"MEASURE LIKE SUGAR" SWEETENER
On my quest to discover all zero-calorie sweeteners which are conveniently measured like sugar on a 1:1 ratio (they are as sweet as sugar), I found 50+ options
Sweeteners that measure like sugar on a 1 to 1 ratio have the same sweetness as table sugar. So you do not have to look for a conversion chart on their label as 1 teaspoon of these sweeteners is equal to 1 teaspoon of table sugar. One cup has the same sweetness as 1 cup of sugar. What a convenience!
They are usually a blend of a bulking agent (filler), which adds body and weight, and a high intensity sweetener. The predominant ingredient is always the bulking agent that may or may not be sweet. The most commonly used are maltodextrin and erythritol. Four high intensity sweeteners are used in these sugar substitutes: sucralose, aspartame, stevia, and/or monk fruit.
When substituting it for sugar, you should measure 'equal volume', not 'equal weight', because they tend to be much lighter than sugar.
Just a Hint of High Intensity Sweeteners
Keep in mind that most of those sweeteners that measure like sugar on a 1:1 ratio have just a hint of high intensity sweeteners (HIS). In some of these sweeteners, the weight ratio between the filler and the HIS is 200 to 2000 (filler) to about 1 (HIS). This means that almost 99% of the weight comes from the filler but 70 to 99% of the sweetness comes from the HIS.
Measuring Cups or Teaspoons (tsp)?
You can directly swap the amount of sugar called for in a recipe with the same amount of these sweeteners. You can choose to measure just 1 teaspoon (tsp) or several cups but you have to keep in mind that one tsp has almost zero calories but one cup (about 48 tsp) of most of these sweeteners provides 70 to 100 cal
By law, these sweeteners may be labeled as 'no calorie sweetener' because one serving provides less than 5 calories. One tsp of these sweeteners provides 1.5 to 2 cal (if with erythritol or maltodextrin) and is rounded to zero in the Nutrition Facts label. The filler (often erythritol and maltodextrin) is what adds calories, not the high intensity sweeteners. They do add minimal calories if you are measuring teaspoons.
In case you are using and measuring cups of these sweeteners, they are not free of calories, so refer to Cup-for-Cup Sweeteners.
Are they really zero calories ?
Most sweeteners labeled as 'zero calories' are not really calorie free. This is because, by law if a sweetener provides <5 cal per serving, these calories may be rounded to zero and the product may be claimed as 'no calorie sweetener'. However, I want you to be aware that if you are measuring cups of these sweeteners, the calories are not zero.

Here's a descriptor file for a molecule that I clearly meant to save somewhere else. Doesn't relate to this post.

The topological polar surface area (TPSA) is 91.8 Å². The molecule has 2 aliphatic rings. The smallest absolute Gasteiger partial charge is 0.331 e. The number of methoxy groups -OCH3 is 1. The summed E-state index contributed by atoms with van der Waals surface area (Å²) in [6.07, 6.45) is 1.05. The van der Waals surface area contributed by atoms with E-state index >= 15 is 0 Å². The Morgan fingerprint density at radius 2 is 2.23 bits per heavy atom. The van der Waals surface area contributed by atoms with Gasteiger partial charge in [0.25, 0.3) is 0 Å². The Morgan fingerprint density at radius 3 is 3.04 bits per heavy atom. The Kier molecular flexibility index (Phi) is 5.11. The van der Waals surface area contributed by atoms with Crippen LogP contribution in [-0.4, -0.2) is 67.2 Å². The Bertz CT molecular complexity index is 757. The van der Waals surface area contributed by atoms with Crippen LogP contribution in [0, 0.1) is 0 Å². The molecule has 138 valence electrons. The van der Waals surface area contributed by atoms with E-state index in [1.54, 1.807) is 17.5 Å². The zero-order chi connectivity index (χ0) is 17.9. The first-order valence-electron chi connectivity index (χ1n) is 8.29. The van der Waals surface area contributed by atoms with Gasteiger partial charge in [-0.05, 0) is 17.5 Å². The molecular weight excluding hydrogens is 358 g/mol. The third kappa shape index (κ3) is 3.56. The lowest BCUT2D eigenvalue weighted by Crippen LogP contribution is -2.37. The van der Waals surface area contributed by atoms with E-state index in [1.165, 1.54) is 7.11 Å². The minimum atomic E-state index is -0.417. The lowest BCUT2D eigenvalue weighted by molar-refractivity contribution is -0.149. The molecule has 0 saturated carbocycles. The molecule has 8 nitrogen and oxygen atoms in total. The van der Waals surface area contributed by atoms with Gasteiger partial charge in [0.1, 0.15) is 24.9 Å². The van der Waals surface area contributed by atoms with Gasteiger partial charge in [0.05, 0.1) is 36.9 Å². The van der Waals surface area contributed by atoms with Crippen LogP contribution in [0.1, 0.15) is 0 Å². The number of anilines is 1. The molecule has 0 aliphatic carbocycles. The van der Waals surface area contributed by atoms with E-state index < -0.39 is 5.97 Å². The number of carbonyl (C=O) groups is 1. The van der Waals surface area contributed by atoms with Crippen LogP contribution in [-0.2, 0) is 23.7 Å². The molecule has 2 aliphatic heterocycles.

One cup of these products do offer significantly less calories than table sugar, as one cup of sugar provides about 750 calories, but again, they are not 'zero calories'.
To understand what I am saying, you need to know what one serving is.
A serving size for tabletop sweeteners is found on the Nutrition Facts Label. You will see it expressed in teaspoons, drops, or squeezes. One serving is usually the amount of product with sweetness equivalent to one or two teaspoons (tsp) of table sugar. To find out if it is equivalent to one or two tsp, look for a conversion chart on the product's label as I show you in the images below.
Splenda Granulated has only two ingredients: a filler (maltodextrin) and a HIS (sucralose). By law, it may be labeled as 'no calorie sweetener' because one serving (1 tsp), which is as sweet as 1 tsp of table sugar, provides less than 5 cal. One tsp of Splenda Granulated has 1.98 cal (due to maltodextrin) and is rounded to zero in the Nutrition Facts label. However, a cup of Splenda, which has about 48 tsp, provides 95 calories.
The image below shows another example. Swerve Granular is made up predominantly of erythritol (0.4 cal per gram). One tsp of Swerve Granular contains 4 grams of erythritol, providing 1.6 cal which, by law, may be rounded to zero and labeled as 'zero calories'. Keep in mind that a cup of Swerve Granular has about 70 calories.
For that reason, tabletop sweeteners that are suggested by the manufacturer to be measured as a cup-for-cup substitute for table sugar are listed with the Reduced Calorie Sweeteners, even though their label states 'no calorie sweetener'. Look for the Cup-for-Cup Sweeteners.
In case you are using/measuring teaspoons, they in fact add minimal calories, so refer to the Teaspoon-for-Teaspoon Sweeteners listed on this page.
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